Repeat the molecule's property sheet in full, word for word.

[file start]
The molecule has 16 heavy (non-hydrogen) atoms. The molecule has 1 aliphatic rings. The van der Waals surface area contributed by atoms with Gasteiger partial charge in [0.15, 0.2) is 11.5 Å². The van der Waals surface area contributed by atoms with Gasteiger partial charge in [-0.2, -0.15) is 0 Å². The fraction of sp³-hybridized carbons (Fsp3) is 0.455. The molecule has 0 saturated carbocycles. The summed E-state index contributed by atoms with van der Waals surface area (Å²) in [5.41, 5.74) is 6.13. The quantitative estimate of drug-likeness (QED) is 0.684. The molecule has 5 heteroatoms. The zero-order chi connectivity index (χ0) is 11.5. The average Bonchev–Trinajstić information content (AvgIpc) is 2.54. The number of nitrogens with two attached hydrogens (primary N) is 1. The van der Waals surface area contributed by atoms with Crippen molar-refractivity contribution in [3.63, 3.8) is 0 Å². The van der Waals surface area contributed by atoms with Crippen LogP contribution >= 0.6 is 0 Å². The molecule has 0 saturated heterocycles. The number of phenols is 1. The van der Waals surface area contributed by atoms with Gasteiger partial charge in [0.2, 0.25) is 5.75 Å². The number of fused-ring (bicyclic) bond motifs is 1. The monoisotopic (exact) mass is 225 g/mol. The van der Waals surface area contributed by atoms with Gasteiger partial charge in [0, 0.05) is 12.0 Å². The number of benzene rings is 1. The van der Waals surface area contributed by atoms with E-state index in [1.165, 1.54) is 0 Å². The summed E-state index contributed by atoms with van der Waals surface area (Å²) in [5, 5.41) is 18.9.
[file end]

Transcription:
The molecule has 16 heavy (non-hydrogen) atoms. The molecule has 1 aliphatic rings. The van der Waals surface area contributed by atoms with Gasteiger partial charge in [0.15, 0.2) is 11.5 Å². The van der Waals surface area contributed by atoms with Gasteiger partial charge in [-0.2, -0.15) is 0 Å². The fraction of sp³-hybridized carbons (Fsp3) is 0.455. The molecule has 0 saturated carbocycles. The summed E-state index contributed by atoms with van der Waals surface area (Å²) in [5.41, 5.74) is 6.13. The quantitative estimate of drug-likeness (QED) is 0.684. The molecule has 5 heteroatoms. The zero-order chi connectivity index (χ0) is 11.5. The average Bonchev–Trinajstić information content (AvgIpc) is 2.54. The number of nitrogens with two attached hydrogens (primary N) is 1. The van der Waals surface area contributed by atoms with Crippen molar-refractivity contribution in [3.63, 3.8) is 0 Å². The van der Waals surface area contributed by atoms with Crippen LogP contribution >= 0.6 is 0 Å². The molecule has 0 saturated heterocycles. The number of phenols is 1. The van der Waals surface area contributed by atoms with Gasteiger partial charge in [0.2, 0.25) is 5.75 Å². The number of fused-ring (bicyclic) bond motifs is 1. The monoisotopic (exact) mass is 225 g/mol. The van der Waals surface area contributed by atoms with Gasteiger partial charge in [0, 0.05) is 12.0 Å². The number of benzene rings is 1. The van der Waals surface area contributed by atoms with E-state index in [1.165, 1.54) is 0 Å². The summed E-state index contributed by atoms with van der Waals surface area (Å²) in [5, 5.41) is 18.9.